(b) lands granted on service tenure either free of rent or on favourable rates of rent if granted before the passing of this Act or free of rent if granted after that date, so long as the service tenure subsists.
13. The definition of 'ryoti land' will include all cultivable lands in an estate other than private land. 'Forest land' has been defined under Section 3(b) of the Madras Estates Communal, Forest and Private Lands (Prohibition of Alienation) Act, 1947, as under:
Forest land includes any waste land containing trees and shrubs, pasture land and any other class of land declared by the (State) Government to be forest land by notification in the Fort St. George Gazette
14. It is the case of the appellant that the lands having been classified and shown as 'Zamin Tharisu' 'Zamin waste' even at the time of the assignment of the lands and the lands being full of trees, shrubs and thorns they may prima jack fall within the above definition of 'forest land'. The assignment deed itself proceeds on the basis that the waste lands which are full, of shrubs, stones, mounds and thorns are being alienated because it will involve huge expenditure for reclamation so as to bring them for cultivation, and the landholder is not in a position to do it. The lands were not actually cultivable on the date of the assignment. Having regard to the nature and description of the lands in the assignment deed Exhibit B-1, they will fall within the definition of 'forest land', on the date of assignment. The fact that after some reclamation, a portion of the lands has been subsequently brought under cultivation cannot mean that on the date of the assignment, the lands were cultivable. According to the learned Counsel for the respondents, a land which could be brought under cultivation after making reclamation should be taken to be cultivable land and that merely because the land was originally shown as 'Tharisu' or classified as 'waste land', it cannot be taken to be non-ryoti. Apart from the intrinsic evidence found in Exhibit B-1 that the lands assigned thereunder were waste lands with full of trees, shrubs, thorns, stones and mounds requiring a huge amount of money and labour for reclamation, D.W. 1 who is a Forester has deposed that the suit land is a forest, and there are valuable trees such as 'Vekkali', 'Vengai', Savukkai', 'Kadukkai1, Nelli', 'Thethegathi', etc. However, this evidence has been ignored by the trial Court on the ground that even though there may be valuable trees as pointed out by D.W. 1, there is no evidence of thick forest. Page 58 of the 'A' Register for Sirumalai village has been marked as Exhibit B-19, and it shows that Section No. 869 has been classified as. This also has been ignored by the trial Court on the ground that the mere use of the word in the register in the absence of any other acceptable evidence would not conclusively show that the suit property, Section No. 869, is a forest or forest land.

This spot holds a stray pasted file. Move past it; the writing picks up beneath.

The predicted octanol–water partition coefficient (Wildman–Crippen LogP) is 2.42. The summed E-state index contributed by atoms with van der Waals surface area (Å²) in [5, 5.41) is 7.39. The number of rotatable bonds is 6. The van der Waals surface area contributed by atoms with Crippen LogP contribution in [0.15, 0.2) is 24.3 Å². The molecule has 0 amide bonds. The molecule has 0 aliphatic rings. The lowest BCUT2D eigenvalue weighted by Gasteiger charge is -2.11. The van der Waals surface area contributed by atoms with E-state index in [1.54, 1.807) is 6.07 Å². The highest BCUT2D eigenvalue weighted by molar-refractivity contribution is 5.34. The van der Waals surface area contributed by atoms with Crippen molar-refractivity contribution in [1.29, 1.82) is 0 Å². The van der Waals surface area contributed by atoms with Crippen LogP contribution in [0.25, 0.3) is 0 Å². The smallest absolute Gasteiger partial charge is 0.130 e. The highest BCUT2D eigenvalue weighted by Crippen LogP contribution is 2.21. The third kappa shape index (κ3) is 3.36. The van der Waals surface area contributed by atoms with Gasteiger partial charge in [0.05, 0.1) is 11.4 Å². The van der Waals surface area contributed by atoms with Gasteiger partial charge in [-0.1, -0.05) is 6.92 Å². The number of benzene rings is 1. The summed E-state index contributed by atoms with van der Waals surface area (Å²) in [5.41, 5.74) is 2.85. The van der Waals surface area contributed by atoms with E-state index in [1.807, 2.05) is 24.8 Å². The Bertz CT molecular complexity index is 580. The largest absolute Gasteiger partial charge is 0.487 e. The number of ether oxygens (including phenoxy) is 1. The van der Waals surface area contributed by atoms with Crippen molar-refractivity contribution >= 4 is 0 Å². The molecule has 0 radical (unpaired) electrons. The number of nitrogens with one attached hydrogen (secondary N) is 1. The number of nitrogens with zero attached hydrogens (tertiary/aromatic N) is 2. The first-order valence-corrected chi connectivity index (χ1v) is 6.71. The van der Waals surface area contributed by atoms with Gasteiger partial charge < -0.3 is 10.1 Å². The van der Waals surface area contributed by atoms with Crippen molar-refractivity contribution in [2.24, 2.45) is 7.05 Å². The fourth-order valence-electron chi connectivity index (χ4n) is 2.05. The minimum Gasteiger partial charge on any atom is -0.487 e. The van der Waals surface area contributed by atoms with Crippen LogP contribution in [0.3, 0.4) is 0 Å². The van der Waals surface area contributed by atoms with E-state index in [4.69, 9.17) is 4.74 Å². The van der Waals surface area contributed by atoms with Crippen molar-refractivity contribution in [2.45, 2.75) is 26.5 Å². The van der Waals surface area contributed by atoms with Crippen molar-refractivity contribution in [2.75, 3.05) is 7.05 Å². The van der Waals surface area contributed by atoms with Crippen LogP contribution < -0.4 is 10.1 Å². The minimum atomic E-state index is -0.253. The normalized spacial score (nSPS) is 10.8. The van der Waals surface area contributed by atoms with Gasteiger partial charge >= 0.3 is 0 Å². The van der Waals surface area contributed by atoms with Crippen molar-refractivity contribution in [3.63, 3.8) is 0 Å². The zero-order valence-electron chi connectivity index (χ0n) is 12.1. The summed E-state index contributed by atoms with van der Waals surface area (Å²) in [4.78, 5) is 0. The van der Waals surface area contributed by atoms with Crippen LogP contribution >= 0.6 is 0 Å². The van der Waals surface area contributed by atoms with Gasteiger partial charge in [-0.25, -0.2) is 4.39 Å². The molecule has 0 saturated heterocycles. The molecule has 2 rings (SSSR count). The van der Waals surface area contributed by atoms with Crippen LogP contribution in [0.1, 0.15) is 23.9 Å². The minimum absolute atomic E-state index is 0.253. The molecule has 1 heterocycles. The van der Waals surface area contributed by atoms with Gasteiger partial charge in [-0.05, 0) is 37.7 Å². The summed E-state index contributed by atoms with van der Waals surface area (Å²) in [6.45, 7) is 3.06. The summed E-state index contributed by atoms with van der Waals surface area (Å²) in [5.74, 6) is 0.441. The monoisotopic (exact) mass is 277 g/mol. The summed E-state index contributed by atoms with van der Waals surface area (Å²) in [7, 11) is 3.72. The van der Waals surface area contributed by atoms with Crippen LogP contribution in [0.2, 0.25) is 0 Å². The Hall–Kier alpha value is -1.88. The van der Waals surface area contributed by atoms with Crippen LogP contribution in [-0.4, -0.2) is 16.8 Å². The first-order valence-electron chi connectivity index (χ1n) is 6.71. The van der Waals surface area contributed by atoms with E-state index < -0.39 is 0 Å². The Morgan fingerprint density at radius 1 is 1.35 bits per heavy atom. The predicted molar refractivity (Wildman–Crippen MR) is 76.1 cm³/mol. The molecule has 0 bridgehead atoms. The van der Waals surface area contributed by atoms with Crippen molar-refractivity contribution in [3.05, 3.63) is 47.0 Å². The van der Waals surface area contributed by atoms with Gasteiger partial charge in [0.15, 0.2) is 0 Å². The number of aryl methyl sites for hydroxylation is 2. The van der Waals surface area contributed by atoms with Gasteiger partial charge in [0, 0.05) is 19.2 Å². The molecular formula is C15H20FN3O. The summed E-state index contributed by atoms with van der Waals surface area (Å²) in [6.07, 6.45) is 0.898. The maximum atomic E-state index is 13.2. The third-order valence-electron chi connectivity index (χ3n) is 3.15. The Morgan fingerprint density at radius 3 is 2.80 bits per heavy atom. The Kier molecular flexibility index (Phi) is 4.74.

15. Having regard to the fact that though the Madras Estates Land Act or the Madras Estates Abolition and Conversion into Ryotwari Act, have not defined 'forest land', the definition of 'forest land' in Tamil Nadu Act XIV of 1947 which preceded Madras Act XXVI of 1948, can be looked into. Having regard to the object of the Madras Act XIV of 1947, which is to prevent the alienation of communal, forest and private land in an estate pending the abolition of Zamindaries, the definition of 'forest land' occurring therein can be taken to find out what are the lands the erstwhile Zamindar could not alienate. That definition includes any waste land containing trees and shrubs. In this case the assignment deed Exhibit B-1 would clearly show that the lands assigned are waste lands full of shrubs trees, thorns, stones and mounds. The document Exhibit B-1 also indicates that the motive for assignment is the huge expenditure involved for making them cultivable. Thus, as on the date of the assignment Exhibit B-1, the lands were hilly tracts full of trees, shrubs, thorns, stones and mounds and were not as such cultivable. It is true that after spending considerable amount for reclamation, they could be made cultivable. Hut if that were to be the test, then even the bed of tank, or bed of sea could be reclaimed and made cultivable after incurring a huge expenditure. On that ground we cannot say a tank bed or sea bed is a cultivable land. The trial Court has proceeded on the basis that the State Government has not shown the lands as forest lands in the revenue accounts. But Exhibit B-16 has been produced by the defendant which is a copy of the communication emanating from the Special Deputy Collector (Forest Settlement), Madurai, dated 31st May, 1971, showing that the lands have been classified as forest lands. Apart from this, the 'A' Register of the village, Exhibit R-19 also shows that the land has been classified as meaning 'forest'. Apart from this, as already stated, there is intrinsic evidence in Exhibit B-1 itself that the lands assigned are meaning 'forests'. The Courts below have held without jurisdiction that much significance cannot he attached to the word occurring in Exhibit B-1. Apart from this, the admission of the authorised Manager of the first plaintiff before the Special Deputy Tahsildar, Madurai in his statement under EsAibit B-1 3 that the suit lands are not accessible even to the pedestrians and it is not possible to climb the hill and reach the lands for the purpose of cultivation or horticulture, that the lands are 7 miles away on the hill from the foot of the hill, would clearly indicate tthat the lands are forest lands covering a hill tract which cannot be approached even by pedestrians. This admission, has also been wrongly ignored by the lower Court on the ground that the admissions by themselves will not show that the property is a forest land. According to the lower Court, since the suit property relates to a large extent of land, the presence of trees and uncultivable portions will not itself take away the ryoti character of the land and make it a forest land. The trial Court, however, in making that observation overlooks the fact that no portion of the area covered by Exhibit B-1 was shown to be cultivable at the time of the assignment. It may be that after the assignment and with a view to get patta for the lands, the first plaintiff could have brought some portion of the lands under cultivation after incurring a considerable expenditure. But the relevant date for considering whether the lands were forest lands or ryoti lands was the date of assignment.